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Wednesday, Dec 11, 2019

Bacterial infection may be behind Sambar bird deaths, says Bikaner institute

The death toll of birds on Thursday rose to 4,800 around the lake spread across 198 square kilometers, with the forest department disposing 538 bird carcasses. The forest officials said the death toll could rise in the coming days once a search for dead birds in the water starts.

india Updated: Nov 15, 2019 06:16 IST
HT Correspondent
HT Correspondent
Hindustan Times, Jaipur
Civic workers prepare to bury birds, which were found dead at the Sambhar Salt Lake in Rajasthan, on November 12.(Photo: PTI)
Civic workers prepare to bury birds, which were found dead at the Sambhar Salt Lake in Rajasthan, on November 12.(Photo: PTI)
         

A Bhopal-based laboratory has ruled out avian flu as the cause of deaths of birds in India’s biggest inland salt lake at Sambar, in Rajasthan, even as a Bikaner-based institute has said bacterial infection that spreads among birds could be the possible cause for the deaths, officials said on Thursday.

The death toll of birds on Thursday rose to 4,800 around the lake spread across 198 square kilometers, with the forest department disposing 538 bird carcasses. The forest officials said the death toll could rise in the coming days once a search for dead birds in the water starts.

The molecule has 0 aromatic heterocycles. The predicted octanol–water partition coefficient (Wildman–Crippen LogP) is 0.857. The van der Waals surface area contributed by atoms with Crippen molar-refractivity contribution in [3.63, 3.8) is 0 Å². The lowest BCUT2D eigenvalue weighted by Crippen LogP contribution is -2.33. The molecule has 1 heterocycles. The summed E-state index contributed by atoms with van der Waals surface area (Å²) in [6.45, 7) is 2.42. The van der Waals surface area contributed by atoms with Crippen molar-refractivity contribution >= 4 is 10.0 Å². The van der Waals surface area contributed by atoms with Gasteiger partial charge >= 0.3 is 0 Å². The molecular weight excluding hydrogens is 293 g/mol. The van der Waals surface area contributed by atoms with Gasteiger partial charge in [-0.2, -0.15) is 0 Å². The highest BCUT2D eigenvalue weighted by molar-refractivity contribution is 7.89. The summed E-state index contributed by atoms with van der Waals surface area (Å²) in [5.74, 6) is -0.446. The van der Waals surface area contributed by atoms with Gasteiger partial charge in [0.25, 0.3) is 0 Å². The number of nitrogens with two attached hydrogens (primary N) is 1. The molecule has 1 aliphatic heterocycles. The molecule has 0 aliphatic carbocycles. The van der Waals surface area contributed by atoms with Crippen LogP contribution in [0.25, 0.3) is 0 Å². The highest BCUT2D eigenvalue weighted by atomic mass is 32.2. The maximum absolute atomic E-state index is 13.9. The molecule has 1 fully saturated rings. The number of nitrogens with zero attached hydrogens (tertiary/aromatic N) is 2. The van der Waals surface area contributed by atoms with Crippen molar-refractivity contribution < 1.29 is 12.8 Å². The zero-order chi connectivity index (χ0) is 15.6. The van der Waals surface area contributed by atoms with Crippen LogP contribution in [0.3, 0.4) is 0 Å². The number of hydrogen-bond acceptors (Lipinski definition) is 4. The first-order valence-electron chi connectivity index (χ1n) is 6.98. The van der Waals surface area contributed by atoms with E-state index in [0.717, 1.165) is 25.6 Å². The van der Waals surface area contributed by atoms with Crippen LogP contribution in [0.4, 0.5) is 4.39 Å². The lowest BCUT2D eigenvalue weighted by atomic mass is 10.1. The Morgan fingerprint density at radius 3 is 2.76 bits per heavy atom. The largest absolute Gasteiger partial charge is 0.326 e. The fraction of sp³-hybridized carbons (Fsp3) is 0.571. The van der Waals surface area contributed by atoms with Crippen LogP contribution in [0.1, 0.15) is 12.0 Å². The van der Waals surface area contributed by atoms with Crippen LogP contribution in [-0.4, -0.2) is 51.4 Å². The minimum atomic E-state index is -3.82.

The Rajasthan high court on Thursday took suo-motto cognisance of the deaths and sought a response from the state government by Friday. Hit by criticism for not doing enough, the Rajasthan government directed the collectors of Jaipur, Ajmer and Nagaur to do combing operations and also involve the state disaster relief force (SDRF) in clearing the area, officials said.

On Wednesday, chief minister Ashok Gehlot tweeted that the death of the birds was “very worrying” . “Protecting flora & fauna remains one of our top priorities,” he wrote on the Twitter.

On Thursday, forest department officials led by principal secretary Sreya Guha and chief wildlife warden, Arindam Tomar, visited Sambhar Lake . After the visit Guha said: “The good news is the report from Bhopal lab which is negative for avian flu...,” she added.